This past week, Agenda completed its biannual tour around the country with a three-day showing at the Sands Expo in Las Vegas. With fellow Modern Assembly shows (capsule), Liberty Fairs and MRket among others sharing the massive convention center, buyers and pundits alike had no trouble satisfying their tastes, however particular they may be. For the streetwear lover in mind, including yours truly, this season’s Agenda proved to be another success, and here’s a few reasons why.
As with any Agenda show, the seemingly endless rows of booths played host to droves of celebrities, most notably from the rap world – a genre of music that heavily inspires many of the brands within. From fledgling artists like Bobby Shmurda, to industry titans like T.I., and legends D.M.C. and Bun B, those exhibiting followed suit with an eclectic mix of up-and-comers and industry staples (pun intended) alike. With that said however, there did seem to have been a larger-than-normal number of first-timers showcasing this time around, aligning perfectly with the current, and rather obvious trends of streetwear. Whether you account it to barriers of entry plummeting, pioneers moving outside the trade show arena to fulfill orders, or even the increase in celebrity endorsements, streetwear now carries a high degree of respectability within the industry. Mature brands continue to post record profits, and young, rapidly growing labels work vigorously to capture their own piece of the pie. While some consider over-saturation a real threat, competition is also a vehicle that drives innovation. Good or bad, it was quite refreshing to see so many brands under one roof with their own unique identity.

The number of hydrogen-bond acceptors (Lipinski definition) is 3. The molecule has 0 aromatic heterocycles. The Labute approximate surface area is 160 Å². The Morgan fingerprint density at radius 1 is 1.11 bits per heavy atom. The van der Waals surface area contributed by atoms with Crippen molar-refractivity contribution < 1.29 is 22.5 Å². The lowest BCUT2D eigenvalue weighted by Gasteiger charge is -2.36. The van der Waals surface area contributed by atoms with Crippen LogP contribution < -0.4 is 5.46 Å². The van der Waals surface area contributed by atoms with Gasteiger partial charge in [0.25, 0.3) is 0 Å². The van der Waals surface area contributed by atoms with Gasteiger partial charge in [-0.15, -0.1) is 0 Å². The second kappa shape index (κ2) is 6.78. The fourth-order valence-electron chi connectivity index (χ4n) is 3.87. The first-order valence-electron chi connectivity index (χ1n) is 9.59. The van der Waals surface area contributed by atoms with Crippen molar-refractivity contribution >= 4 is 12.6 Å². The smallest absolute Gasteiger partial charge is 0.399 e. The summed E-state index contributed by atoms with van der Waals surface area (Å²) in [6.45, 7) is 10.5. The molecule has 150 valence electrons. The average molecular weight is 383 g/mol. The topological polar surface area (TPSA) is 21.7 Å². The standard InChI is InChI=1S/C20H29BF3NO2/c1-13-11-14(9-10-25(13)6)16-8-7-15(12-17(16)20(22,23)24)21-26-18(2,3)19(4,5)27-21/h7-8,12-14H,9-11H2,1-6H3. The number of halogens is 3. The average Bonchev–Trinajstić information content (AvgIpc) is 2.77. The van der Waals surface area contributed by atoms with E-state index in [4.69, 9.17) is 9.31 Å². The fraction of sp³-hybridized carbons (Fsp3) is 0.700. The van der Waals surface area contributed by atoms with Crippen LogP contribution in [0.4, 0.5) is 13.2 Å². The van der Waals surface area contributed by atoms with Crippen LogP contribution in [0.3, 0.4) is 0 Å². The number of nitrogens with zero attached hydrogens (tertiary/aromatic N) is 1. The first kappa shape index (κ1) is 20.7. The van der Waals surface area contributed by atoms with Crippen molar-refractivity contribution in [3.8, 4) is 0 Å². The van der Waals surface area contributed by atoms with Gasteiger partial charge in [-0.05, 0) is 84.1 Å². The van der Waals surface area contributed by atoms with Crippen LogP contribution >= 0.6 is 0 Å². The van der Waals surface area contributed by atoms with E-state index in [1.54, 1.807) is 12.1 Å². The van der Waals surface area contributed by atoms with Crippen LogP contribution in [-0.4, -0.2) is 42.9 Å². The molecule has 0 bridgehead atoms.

While the days were filled with handshakes, invoices and caffeine, it was the afterhours that made Agenda Las Vegas Summer 2014 so memorable. Whether you prefer after parties with Diplo, surprise performances from Nas or The Weeknd, or the chill vibes at Stussy Las Vegas’ seventh anniversary celebration, time outside Agenda was spent building strong relationships with your business partners and collaborators alike. And what better arena than a raunchy strip club?
My favorite moment of the show was a more somber one however. On day two, pro-skater and founder of Asphalt Yacht Club Stevie Williams gathered a massive number of friends together (picture 33), including Rosa Acosta, Nicky Diamonds and Sizzla, in front of his booth to pay tribute to Michael Brown, Ferguson, Missouri, and the many minorities that have encountered police brutality in some form or another. Throwing both hands to the sky in an “I surrender” manner, everyone yelled in unison “Please, don’t shoot me” while cameras flashed away. It was quite inspiring to see the camaraderie and consciousness within culture, one that is often mistakenly associated with being pretentious and vain.